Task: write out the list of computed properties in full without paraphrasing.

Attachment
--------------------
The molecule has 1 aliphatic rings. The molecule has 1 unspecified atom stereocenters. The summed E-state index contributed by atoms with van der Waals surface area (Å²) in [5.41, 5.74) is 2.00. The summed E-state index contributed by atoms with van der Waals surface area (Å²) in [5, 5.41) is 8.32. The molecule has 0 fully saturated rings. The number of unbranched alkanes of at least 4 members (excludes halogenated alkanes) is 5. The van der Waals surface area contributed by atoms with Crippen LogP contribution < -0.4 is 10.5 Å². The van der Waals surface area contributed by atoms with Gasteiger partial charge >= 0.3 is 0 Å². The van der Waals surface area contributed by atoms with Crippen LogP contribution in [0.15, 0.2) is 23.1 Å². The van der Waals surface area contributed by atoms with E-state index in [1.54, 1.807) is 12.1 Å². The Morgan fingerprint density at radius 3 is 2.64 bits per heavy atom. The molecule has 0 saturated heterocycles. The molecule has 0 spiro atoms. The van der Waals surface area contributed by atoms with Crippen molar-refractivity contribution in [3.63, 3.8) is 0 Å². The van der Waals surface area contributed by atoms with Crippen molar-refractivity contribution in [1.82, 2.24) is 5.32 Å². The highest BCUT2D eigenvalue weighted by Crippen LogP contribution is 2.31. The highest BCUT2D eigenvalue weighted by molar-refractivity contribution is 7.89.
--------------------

The molecule has 1 aliphatic rings. The molecule has 1 unspecified atom stereocenters. The summed E-state index contributed by atoms with van der Waals surface area (Å²) in [5.41, 5.74) is 2.00. The summed E-state index contributed by atoms with van der Waals surface area (Å²) in [5, 5.41) is 8.32. The molecule has 0 fully saturated rings. The number of unbranched alkanes of at least 4 members (excludes halogenated alkanes) is 5. The van der Waals surface area contributed by atoms with Crippen LogP contribution < -0.4 is 10.5 Å². The van der Waals surface area contributed by atoms with Gasteiger partial charge >= 0.3 is 0 Å². The van der Waals surface area contributed by atoms with Crippen LogP contribution in [0.15, 0.2) is 23.1 Å². The van der Waals surface area contributed by atoms with E-state index in [1.54, 1.807) is 12.1 Å². The Morgan fingerprint density at radius 3 is 2.64 bits per heavy atom. The molecule has 0 saturated heterocycles. The molecule has 0 spiro atoms. The van der Waals surface area contributed by atoms with Crippen molar-refractivity contribution in [3.63, 3.8) is 0 Å². The van der Waals surface area contributed by atoms with Crippen molar-refractivity contribution in [1.82, 2.24) is 5.32 Å². The highest BCUT2D eigenvalue weighted by Crippen LogP contribution is 2.31. The highest BCUT2D eigenvalue weighted by molar-refractivity contribution is 7.89.